The price-to-rent ratio measures the relative affordability of renting and buying in a given housing market. It’s a good factor to consider if you’re deciding whether to rent or buy. It’s especially useful if you’re considering a move, because it allows you to see what prices look like in your new city. As a general rule, a lower price-to-rent ratio indicates that a place is more favorable to homebuyers. A higher ratio indicates a better environment for renters.
How to Calculate Price-to-Rent Ratio
To calculate the price-to-rent ratio, we used the following equation:
median home value ÷ median annual rent = price-to-rent ratio
Our data comes from the U.S. Census Bureau, which provides median home values and median monthly rent. As a simple example of the how the formula works, consider Phoenix, Arizona. Phoenix has a median home value of $231,000 and a median annual rent of $12,156. Its price-to-rent ratio is 19 because $231,000 ÷ $12,156 = 19.
Price-to-Rent Ratio by City
To help you in your renting and buying decisions, we found the price-to-rent ratio in every U.S. city with a population over 250,000. Applying that ratio, we also calculated a projected average home price for a house or apartment that rents for $1,000 in each market. Note that these home values are just projections. Actual home values will vary based on other factors such as proximity to commercial centers, access to transit and home size. Rentals tend to be smaller (and therefore less expensive) than for-sale properties, so these values may overestimate true market prices.
The cities with the highest price-to-rent ratios are San Francisco, Oakland and Honolulu. That means they’re the least friendly to homebuyers (since home values are significantly higher than what you’d pay in rent). At the other end of the spectrum are cities like Detroit, Cleveland, Memphis and Toledo. These markets are very favorable to homebuyers, with ratios below 10.
|PRICE-TO-RENT RATIOS BY CITY|
|Home Price |
(for a $1,000 Rental)
|San Francisco, California||50.11||$601,362|
|Los Angeles, California||38.59||$463,135|
|New York, New York||36.83||$441,987|
|Long Beach, California||36.37||$436,385|
|San Jose, California||33.77||$405,263|
|San Diego, California||30.47||$365,591|
|Santa Ana, California||27.56||$330,682|
|Chula Vista, California||25.86||$310,349|
|Jersey City, New Jersey||23.66||$283,931|
|Colorado Springs, Colorado||20.23||$242,818|
|New Orleans, Louisiana||19.73||$236,798|
|Albuquerque, New Mexico||19.60||$235,245|
|Las Vegas, Nevada||19.10||$229,225|
|Durham, North Carolina||18.91||$226,923|
|St. Paul, Minnesota||18.56||$222,679|
|Raleigh, North Carolina||18.46||$221,534|
|Newark, New Jersey||18.42||$221,072|
|Virginia Beach, Virginia||17.81||$213,702|
|Charlotte, North Carolina||16.51||$198,070|
|Greensboro, North Carolina||15.84||$190,073|
|Oklahoma City, Oklahoma||15.68||$188,109|
|St. Petersburg, Florida||15.27||$183,195|
|St. Louis, Missouri||15.13||$181,515|
|Fort Worth, Texas||14.20||$170,423|
|Kansas City, Missouri||13.86||$166,376|
|Fort Wayne, Indiana||13.63||$163,523|
|San Antonio, Texas||13.34||$160,043|
|El Paso, Texas||12.79||$153,486|
|Corpus Christi, Texas||12.14||$145,670|
|Buffalo, New York||10.66||$127,862|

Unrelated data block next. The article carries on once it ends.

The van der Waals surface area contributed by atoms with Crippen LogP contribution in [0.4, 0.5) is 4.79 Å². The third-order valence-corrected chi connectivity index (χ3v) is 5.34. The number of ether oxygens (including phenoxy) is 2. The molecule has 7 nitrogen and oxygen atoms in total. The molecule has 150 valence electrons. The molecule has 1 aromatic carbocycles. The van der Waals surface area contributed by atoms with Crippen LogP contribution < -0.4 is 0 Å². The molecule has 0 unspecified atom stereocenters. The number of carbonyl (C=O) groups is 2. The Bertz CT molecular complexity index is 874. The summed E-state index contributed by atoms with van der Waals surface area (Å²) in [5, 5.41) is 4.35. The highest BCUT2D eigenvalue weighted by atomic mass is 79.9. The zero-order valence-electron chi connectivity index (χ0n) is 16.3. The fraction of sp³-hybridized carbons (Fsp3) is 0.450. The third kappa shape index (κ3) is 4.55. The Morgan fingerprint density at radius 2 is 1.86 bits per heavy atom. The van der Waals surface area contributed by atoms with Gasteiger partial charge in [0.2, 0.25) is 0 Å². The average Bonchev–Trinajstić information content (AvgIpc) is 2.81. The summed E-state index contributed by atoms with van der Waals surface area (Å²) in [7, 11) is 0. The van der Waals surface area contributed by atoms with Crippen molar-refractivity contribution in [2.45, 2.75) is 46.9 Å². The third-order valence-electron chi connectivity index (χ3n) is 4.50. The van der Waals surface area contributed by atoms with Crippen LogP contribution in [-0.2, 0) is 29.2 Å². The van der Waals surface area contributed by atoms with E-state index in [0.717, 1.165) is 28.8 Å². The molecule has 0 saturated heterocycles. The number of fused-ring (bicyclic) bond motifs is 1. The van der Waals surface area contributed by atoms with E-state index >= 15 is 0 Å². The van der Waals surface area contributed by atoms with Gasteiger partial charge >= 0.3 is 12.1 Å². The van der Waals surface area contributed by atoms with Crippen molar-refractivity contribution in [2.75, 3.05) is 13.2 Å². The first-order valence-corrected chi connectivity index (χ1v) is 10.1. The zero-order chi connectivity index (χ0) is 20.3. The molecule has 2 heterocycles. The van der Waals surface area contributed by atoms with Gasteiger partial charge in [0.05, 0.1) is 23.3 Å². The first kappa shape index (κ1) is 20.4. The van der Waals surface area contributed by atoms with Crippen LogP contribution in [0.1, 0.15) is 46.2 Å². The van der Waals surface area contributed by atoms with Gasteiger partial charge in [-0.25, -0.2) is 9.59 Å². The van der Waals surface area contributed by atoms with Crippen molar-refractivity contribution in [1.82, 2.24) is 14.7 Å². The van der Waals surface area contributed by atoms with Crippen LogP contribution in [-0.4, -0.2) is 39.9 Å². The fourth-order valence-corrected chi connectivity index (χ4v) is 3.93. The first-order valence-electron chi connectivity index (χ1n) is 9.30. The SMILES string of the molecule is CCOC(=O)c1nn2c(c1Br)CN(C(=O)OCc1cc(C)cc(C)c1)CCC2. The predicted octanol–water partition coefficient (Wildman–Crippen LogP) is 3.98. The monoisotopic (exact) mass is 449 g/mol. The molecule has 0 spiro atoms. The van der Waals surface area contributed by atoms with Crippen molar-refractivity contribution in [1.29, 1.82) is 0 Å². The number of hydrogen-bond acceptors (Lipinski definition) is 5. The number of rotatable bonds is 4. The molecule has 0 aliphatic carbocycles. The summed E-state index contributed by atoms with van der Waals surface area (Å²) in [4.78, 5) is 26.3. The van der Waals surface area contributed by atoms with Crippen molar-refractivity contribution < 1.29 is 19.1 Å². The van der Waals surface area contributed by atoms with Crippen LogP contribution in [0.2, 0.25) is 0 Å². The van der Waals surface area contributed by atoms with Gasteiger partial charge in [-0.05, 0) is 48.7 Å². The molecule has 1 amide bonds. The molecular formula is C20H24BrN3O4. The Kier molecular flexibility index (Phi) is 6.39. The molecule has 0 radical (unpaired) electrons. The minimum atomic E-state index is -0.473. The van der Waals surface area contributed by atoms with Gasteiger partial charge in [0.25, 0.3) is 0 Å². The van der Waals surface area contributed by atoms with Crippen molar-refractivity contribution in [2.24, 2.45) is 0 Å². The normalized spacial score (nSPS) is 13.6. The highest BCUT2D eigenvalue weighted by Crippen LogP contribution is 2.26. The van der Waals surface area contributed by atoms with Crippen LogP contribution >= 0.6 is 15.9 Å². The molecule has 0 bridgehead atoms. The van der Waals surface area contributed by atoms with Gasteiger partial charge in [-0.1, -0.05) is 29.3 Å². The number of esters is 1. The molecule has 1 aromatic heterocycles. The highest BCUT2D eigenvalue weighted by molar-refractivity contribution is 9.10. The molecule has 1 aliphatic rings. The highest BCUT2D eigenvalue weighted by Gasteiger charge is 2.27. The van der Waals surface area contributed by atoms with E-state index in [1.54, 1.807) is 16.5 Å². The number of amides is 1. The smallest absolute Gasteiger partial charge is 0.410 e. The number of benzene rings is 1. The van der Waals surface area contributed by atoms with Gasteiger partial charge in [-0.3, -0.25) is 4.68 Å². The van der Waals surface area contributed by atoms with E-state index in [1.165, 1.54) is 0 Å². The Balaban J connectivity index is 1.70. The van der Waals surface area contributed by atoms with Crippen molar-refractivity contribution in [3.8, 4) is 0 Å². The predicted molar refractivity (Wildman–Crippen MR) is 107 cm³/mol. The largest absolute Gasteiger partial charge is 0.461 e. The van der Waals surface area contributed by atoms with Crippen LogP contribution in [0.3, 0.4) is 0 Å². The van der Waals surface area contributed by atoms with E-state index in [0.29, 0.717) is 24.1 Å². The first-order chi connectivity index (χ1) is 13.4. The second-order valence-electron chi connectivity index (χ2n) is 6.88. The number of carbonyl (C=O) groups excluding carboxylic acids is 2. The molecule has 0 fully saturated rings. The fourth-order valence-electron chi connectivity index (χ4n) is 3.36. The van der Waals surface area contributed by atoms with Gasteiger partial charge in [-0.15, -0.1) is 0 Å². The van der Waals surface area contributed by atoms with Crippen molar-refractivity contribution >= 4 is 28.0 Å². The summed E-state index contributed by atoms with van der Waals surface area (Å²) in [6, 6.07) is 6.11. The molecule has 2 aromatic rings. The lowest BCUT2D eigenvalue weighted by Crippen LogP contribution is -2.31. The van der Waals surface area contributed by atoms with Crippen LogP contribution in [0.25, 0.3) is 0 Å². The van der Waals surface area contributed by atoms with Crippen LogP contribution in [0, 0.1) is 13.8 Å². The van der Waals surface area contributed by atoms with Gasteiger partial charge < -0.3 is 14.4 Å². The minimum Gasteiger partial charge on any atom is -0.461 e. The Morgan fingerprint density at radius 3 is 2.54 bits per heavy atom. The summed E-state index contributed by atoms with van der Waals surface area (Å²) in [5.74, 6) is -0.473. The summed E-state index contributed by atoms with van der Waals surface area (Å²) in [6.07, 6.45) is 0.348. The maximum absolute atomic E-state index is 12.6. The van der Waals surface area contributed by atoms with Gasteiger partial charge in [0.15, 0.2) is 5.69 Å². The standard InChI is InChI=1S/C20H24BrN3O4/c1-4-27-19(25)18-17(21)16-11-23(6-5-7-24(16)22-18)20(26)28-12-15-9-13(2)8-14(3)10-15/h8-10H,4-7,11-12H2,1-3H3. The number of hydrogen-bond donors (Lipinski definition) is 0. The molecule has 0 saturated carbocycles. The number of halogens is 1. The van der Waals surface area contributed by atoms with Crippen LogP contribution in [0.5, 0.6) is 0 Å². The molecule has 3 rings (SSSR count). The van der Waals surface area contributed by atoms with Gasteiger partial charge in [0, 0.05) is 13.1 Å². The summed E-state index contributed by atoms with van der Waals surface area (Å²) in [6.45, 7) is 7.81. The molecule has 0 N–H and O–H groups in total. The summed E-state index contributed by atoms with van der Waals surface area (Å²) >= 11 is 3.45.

Price-to-Rent Ratio in New York City
In New York City, an apartment that rents for $1,000 should cost around $441,987. That, however, represents the entire market—all five boroughs. In Manhattan and Brooklyn, the numbers are even higher. The following table has price-to-rent ratios for each of the five New York boroughs. Considering its high ratio, Manhattan is one of the most expensive places to buy a home in the country.
|PRICE-TO-RENT RATIOS IN NYC|
|Home Price |
(for a $1,000 Rental)
Historical Price-to-Rent Ratio
National and city price-to-rent ratios rise and fall over time depending on the state of the housing market. In the years before the housing crisis, as the housing market heated up, the national ratio rose from 22.73 (in 2005) to 24.50 (in 2007). After the real estate market turned, home prices fell and rentals grew more expensive. That drove down the ratio and it dipped below 20 in 2011. It currently sits at 17.91.
Before the housing bubble and subsequent crisis around 2008, the national price-to-rent ratio hovered around 15. That indicates that we are still in a time period that is slightly more favorable to renters than buyers.
What Price-to-Rent Ratio Says About Affordability
While the price-to-rent ratio is useful for comparing buying to renting, it does not reflect the overall affordability of buying or renting in a given market. In theory, a place where renting and buying are very expensive could have the same price-to-rent ratio as a place where both renting and buying are very cheap.
Take San Francisco as an example. The city has the highest price-to-rent ratio in the country, indicating that renting should be more affordable than buying. However, rentals in San Francisco are also notoriously expensive. The city’s high price-to-rent ratio only reflects that buying is relatively more expensive than renting within the city. It does not saying anything about the overall affordability of housing compared to other cities.
Before You Buy a Home
- Trying to decide whether to buy a home or continue renting? Our rent vs. buy calculator can help make the decision easier.
- If you’re like most people, a home is the most expensive purchase you’ll ever make. That’s why it’s a good idea to consult with a financial advisor before taking the plunge into homeownership. If you don’t already work with an advisor, you can use our advisor matching tool to find one in your area. Just tell us a bit about your financial goals and needs, and we’ll match you with up to three local advisors to choose from.
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